Concepts of ‘honour’ in Islam and Muslim communities, and their impact on Muslim women: perceptions, praxis and new modalities

Postgraduate students

Sanah Mehnaz


Funded by the White Rose College of Arts and Humanities (WRoCAH)

Honour has increasingly become an important talking point over the past few decades, through media coverage, activist campaigns and within academic research and literature. However, the dominating attention in regards to honour has been projected onto honour crimes and killings specifically, relating to the Islamic religion and Muslim communities. Undoubtedly, crimes and killings relating to honour ideals and perceptions are worthy of such attention and examination due to the deeply negative impact they have on the lives of women all around the world. Yet, such attentiveness has also leads to the broader implications of the concept of honour, upon the lives of Muslim women and, within the Islamic religious framework to be overlooked. The term honour has thus been restricted to association with crimes and killings within the contemporary periods. Such an association not only limits a thorough comprehension of the concept of honour within Islam, it also contributes to and perpetuates the impact and existence of negative ideals and practices within Muslim communities, aside from crimes and killings.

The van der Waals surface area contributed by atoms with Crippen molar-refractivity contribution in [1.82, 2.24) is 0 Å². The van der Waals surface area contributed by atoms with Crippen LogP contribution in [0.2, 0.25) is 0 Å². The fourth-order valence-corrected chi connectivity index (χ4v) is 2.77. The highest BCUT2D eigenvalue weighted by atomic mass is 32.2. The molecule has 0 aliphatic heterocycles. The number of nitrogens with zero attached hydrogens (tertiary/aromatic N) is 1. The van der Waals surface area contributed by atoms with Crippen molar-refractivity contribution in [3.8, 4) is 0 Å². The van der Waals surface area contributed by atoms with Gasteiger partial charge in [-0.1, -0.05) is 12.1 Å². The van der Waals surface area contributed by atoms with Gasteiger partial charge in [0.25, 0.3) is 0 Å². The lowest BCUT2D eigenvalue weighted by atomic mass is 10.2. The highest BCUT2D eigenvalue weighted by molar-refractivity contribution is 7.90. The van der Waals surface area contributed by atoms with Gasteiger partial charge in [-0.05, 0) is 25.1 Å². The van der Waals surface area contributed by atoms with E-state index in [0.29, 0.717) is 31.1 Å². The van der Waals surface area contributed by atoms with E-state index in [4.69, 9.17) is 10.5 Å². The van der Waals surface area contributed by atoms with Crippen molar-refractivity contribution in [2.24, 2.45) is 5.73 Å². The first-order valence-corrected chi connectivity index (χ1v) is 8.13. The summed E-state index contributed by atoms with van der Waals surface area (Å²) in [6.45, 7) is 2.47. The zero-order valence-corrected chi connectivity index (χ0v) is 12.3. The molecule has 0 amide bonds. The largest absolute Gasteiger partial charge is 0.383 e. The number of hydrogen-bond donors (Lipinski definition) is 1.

This research, intends to critically examine and ultimately reconceptualise the notion of honour within Islam and Muslim communities through a multivalent scrutiny of how ‘honour’ is inscribed through the history of both normative and folk Islam, within scripture and Islamic jurisprudence and in the lived experiences of Muslim women. Reconceptualising honour within Islam creates room for reconsideration of religious rulings motivated by gender-specific notions of honour. The impact of these upon constructions of the ‘ideal Muslim woman’, within both religious literature and attitudes and behaviours within Muslim communities, will be analysed and criticised in detail.